The season is changing and everyone desires to have that special someone to spend quality time with for vacations and everything in the air signatures family and relationships.  This can be very challenging to your emotions.  I want to create some dialogue in your thoughts that will provoke you to look inward, so you will understand and identify what your triggers are before you enter another relationship.  Many of you reading this have not realized that being single is an option. You must learn to be content and look at what is right in your life as opposed to always focusing on the negative.  Contentment doesn’t eliminate your desires. You can be content today as a single and still want to get married someday. Christ was content going to the cross, but He didn’t really want to go. He wanted to do the Father’s will, and that desire overshadowed everything else. Contentment is a decision, not a feeling. It’s a determination to be satisfied with what God has given you today. Because of this, it’s possible to be content in your single state. If you practice contentment today, you’ll be better prepared for whatever life brings your way.  God’s plan for your life is to have a healthy, strong, happy, thriving, successful and lasting marriage; it will be challenged and there will be imperfections, but when you know God has joined it together, NOTHING that comes against it breaks its bond.  Single’s I want to make you think.

1.   Are you waiting for Love?  Never sit around and wait on a person to discover your worth, always give yourself a space of grace.  What you see in yourself, others will eventually see.  Do not compromise your worth for anything or anyone.  You are a gem of great price!

2.   Are you emotionally healthy? – Facing the truth about your partner, yourself, or your life can be painful and scary. How are you deceiving yourself? Sometimes we pretend our relationships are healthy, but deep down we know that they’re toxic and unhealthy. Don’t ignore the truth; it won’t change if you don’t confront it.

3.   Are you chasing a Ring or a Reality?  Society convinces us that we’re old by the time we’re 25. And instead of enjoying the fact that we’re getting wiser and more inspired and sure of ourselves, we’re being forced to stress over our “fading youth.” Instead of turning to marriage once we feel like we have a good grip on who we are as an individual and who we are in a partnership, we’re expected to turn to marriage before our youth and beauty and attractiveness waste away.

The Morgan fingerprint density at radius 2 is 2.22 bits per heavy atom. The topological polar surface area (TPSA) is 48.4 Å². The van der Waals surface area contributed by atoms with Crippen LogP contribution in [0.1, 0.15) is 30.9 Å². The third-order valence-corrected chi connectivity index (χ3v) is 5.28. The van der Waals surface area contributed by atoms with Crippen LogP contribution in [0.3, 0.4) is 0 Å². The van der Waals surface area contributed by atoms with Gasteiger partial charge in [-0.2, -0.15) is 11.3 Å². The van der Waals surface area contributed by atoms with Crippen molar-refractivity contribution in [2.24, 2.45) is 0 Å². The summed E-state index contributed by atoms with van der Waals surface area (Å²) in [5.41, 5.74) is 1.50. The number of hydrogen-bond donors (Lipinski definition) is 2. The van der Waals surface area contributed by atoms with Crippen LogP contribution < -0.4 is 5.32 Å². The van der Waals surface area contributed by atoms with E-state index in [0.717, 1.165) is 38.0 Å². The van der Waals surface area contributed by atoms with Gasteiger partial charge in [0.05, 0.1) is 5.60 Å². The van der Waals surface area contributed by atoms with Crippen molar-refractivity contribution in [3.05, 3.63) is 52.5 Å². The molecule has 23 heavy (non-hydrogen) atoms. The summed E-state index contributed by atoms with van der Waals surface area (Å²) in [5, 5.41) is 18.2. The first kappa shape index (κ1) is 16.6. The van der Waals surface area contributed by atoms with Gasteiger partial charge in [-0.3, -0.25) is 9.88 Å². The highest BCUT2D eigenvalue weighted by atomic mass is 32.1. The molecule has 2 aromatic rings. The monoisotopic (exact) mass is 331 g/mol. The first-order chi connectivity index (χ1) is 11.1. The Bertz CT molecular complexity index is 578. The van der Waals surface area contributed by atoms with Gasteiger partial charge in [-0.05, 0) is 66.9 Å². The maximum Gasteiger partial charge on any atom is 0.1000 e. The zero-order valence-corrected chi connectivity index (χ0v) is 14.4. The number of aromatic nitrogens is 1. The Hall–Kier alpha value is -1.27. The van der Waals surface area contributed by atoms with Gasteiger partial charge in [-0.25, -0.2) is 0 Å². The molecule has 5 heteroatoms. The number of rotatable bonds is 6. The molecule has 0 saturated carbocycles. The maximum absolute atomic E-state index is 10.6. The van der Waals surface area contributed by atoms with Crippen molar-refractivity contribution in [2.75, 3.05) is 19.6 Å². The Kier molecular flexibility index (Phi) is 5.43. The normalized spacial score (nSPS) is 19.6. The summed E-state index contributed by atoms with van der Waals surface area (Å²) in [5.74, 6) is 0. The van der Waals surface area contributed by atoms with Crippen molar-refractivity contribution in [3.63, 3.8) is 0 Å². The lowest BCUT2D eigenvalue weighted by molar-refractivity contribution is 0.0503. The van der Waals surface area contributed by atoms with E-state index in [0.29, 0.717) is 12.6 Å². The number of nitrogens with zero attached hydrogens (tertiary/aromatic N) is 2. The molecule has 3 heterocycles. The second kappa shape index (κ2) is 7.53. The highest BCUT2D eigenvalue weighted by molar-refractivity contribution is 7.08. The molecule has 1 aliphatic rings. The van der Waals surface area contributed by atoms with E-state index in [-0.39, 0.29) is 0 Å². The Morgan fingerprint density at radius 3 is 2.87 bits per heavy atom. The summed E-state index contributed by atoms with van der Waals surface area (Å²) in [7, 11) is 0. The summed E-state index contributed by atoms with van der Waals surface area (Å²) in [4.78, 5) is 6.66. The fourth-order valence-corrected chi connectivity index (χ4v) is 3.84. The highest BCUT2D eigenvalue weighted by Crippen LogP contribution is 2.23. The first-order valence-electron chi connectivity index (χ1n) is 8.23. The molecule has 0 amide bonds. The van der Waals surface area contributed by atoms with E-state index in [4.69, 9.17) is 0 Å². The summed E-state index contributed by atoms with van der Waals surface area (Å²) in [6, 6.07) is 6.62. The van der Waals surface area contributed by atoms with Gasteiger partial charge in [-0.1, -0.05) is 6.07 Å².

4.   Are you Building a Closer Relationship with God? Make daily prayer a must, and don’t be afraid to be honest with God. God already knows our thoughts, fears, imperfections, and mess-ups, so when we open our prayers with honesty, repentance and seeking forgiveness, our minds are cleared to praise God and begin hearing from Him.

5.   Are you Financially Secure? Build yourself a solid budget and stick to it, save your money, buy a home, travel and see the world.  You will never be happy with anyone in any relationship if you are not happy and secure in yourself.

Singles, God has given you this opportunity to get your life in order and live out your maximum potential. I encourage you to walk this journey of Singleness in wholeness and discover your path in discovering the Will of God for your life.  Find your identity and when the time is right, when you are healthy and in the right place with God, then the right one will come!  Confess every morning that number 1 is the new whole number!!!

Be blessed.
Pastor House

Water Does a Body Good

Over 70% of our body is made up of water; therefore, it is important to replenish your body with water daily! There are several important reasons why water is vital to the body. 1. If you don’t drink water, you will die. The body cannot live without it. 2. Prevent cancer. Research has noted that staying hydrated can reduce […]